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Monday, September 23, 2013

The Anagram Times Q&A with Rosie Perera

Rosie Perera, an anagrammer extraordinaire, is Canada bureau chief of The Anagram Times. She has been a correspondent for this paper for more than a year and during this time she has filed dozens of anagrammatic dispatches that keep our readers coming back for more. Meet Rosie.

Q How did you get into anagrams?
A I first got into anagrams at a summer math camp I attended when I was in high school, the Hampshire College Summer Studies in Mathematics (HCSSiM). I might have played around with the Jumble in the newspaper at home before that, but had no idea what an anagram was until I hung out with friends at HCSSiM anagramming each other's names and such.

Q Do you remember the first anagram you made?
A I don't remember my very first anagram, but the first one I can remember doing was in college, during a particularly boring Classics class I took. My friends and I would sit in the back of class and work on anagrams. I came up with one for the professor's name which fit him to a T:
John Rowe Workman = How now, Roman jerk?

Q Do you have a favorite anagram?
A Favorite in general, or favorite that I've done? It's hard to pick a favorite. I tend to favor the short ones, and I love some of the classics like Presbyterian = Best in prayer. I guess one of my all-time favorites that I've done is: Internet addiction = Cannot end it. I tried.

Q How do you pick a news headline to anagram?
A I tend to get drawn to new stories that are outrageous or ridiculous, ones that raise my ire or make me laugh. I find it's a form of catharsis to anagram an infuriating headline instead of fuming about it. I can get some of my political frustration and cynicism out of my system that way. And if it's a really funny story that I just have to share with friends, sharing it with anagram is more fun than just tweeting a link to it.

Q Describe the moment when you are working on anagramming a phrase and the last few letters just fall into place and you realize that you have an outstanding anagram on your hands.
A I love that moment! Sometimes it feels like the letters were made to work out that way by God just for my sheer pleasure. But of course there are many times when I cannot come up with anything worth beans. So when it does happen to be a phrase that anagrams perfectly, I delight in the flexibility of the English language. It really is just a coincidence, but a delightful one.

Q Some people use anagrams for divination. Do you think there's a mystical angle to anagrams?
A Nope. Not in the sense that there's some secret hidden message in them. But I do find joy in them when they work out beautifully. For example, I have a tradition of sending an anagram of the new baby's name as a blessing to new parents, and some of them are just spot on. A friend of mine gained her first grandson recently, and I was able to anagram his name to "O, am that precious son". So do I think God hid that particular message in the letters of his name? No. I think these are all just coincidences. But the fact that there is the possibility of coincidence at all in life, and joy and delight in things of beauty and meaning, yes I do think that is because there is a God.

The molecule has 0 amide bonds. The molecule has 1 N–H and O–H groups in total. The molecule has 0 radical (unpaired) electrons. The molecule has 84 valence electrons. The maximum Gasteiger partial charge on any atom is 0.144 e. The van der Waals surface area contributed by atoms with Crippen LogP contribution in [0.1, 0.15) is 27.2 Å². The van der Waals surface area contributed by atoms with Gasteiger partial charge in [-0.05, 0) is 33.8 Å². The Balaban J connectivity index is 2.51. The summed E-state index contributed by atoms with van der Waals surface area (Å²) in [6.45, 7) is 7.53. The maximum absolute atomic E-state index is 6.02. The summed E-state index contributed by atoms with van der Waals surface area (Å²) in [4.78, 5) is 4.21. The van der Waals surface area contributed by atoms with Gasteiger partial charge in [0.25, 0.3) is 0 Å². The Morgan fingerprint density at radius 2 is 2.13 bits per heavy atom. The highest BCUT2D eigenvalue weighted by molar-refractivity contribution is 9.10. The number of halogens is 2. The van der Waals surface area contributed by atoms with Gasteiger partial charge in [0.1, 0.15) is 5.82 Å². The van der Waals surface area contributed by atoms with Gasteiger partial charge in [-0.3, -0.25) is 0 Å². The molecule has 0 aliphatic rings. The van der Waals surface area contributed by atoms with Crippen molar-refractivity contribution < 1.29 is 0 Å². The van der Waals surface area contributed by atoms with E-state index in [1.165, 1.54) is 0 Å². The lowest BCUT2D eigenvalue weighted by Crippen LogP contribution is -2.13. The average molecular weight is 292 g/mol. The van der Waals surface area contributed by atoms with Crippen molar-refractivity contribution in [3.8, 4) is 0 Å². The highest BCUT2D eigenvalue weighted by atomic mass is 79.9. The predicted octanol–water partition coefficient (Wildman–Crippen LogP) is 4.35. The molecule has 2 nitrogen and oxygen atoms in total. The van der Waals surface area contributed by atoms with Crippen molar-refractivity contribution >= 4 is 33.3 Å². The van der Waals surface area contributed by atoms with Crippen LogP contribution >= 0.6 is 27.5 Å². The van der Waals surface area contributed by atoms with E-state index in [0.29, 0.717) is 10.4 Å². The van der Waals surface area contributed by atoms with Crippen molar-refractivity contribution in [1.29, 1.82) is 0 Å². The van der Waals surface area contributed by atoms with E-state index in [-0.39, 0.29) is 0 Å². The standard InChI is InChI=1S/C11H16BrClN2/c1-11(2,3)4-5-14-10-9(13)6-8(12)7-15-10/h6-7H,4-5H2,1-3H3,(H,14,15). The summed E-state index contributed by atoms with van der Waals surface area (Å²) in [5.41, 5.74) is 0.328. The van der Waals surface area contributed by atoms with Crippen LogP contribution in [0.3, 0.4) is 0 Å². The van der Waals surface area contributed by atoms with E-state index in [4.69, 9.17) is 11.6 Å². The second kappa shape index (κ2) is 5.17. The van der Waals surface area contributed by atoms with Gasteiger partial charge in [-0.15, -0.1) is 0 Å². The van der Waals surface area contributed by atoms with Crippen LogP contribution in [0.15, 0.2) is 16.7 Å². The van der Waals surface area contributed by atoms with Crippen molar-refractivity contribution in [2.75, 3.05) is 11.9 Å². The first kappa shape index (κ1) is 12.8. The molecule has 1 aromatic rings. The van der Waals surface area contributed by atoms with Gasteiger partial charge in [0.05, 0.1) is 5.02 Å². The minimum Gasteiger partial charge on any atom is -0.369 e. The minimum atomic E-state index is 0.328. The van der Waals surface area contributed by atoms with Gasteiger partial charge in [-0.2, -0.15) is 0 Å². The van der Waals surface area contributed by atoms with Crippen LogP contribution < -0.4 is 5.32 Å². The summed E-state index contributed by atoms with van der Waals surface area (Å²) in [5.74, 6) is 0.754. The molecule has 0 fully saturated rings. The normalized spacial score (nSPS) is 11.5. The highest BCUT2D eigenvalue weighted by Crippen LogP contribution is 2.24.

Q What do you do in your non-anagram life? Do you see any parallels in what you do and in anagramming?
A I'm a writer, photographer, and teacher. Well, I like working with and shaping words in my writing, and that has some similarities to anagramming. I also love punning and an y kind of word play. I find sources for anagram texts wherever I go and whatever I do.

Q Approximately how long do you spend on an anagram?
A It depends, partially on the length of the initial text I choose (they can be very short phrases like 10 letters, or several hundred letters; I anagrammed an entire short book once, 770 letters). Sometimes they fall together in literally seconds. I would say an average, for a standard headline-length anagram, is 3-5 minutes. I generally no longer have the patience to spend much longer than that. If it doesn't come together for me quickly, I move on to a different source text.

Q Anything else you'd like to add?
A I use Anagram Artist to help with my anagramming work, and it's a fantastic tool. It helps with the menial tasks of keeping track of what letters I've used already, what letters are left, and listing all possible words can be spelled with the remaining letters. I also use it to filter out possible words to look for ones that rhyme with a particular ending, so that I can anagram a rhyming set of lines into another one.
I made a screencast a while back of myself using Anagram Artist to do an anagram that came together really quickly. It also serves as a kind of tutorial for how to use AA.

Selected anagrams from Rosie Perera:

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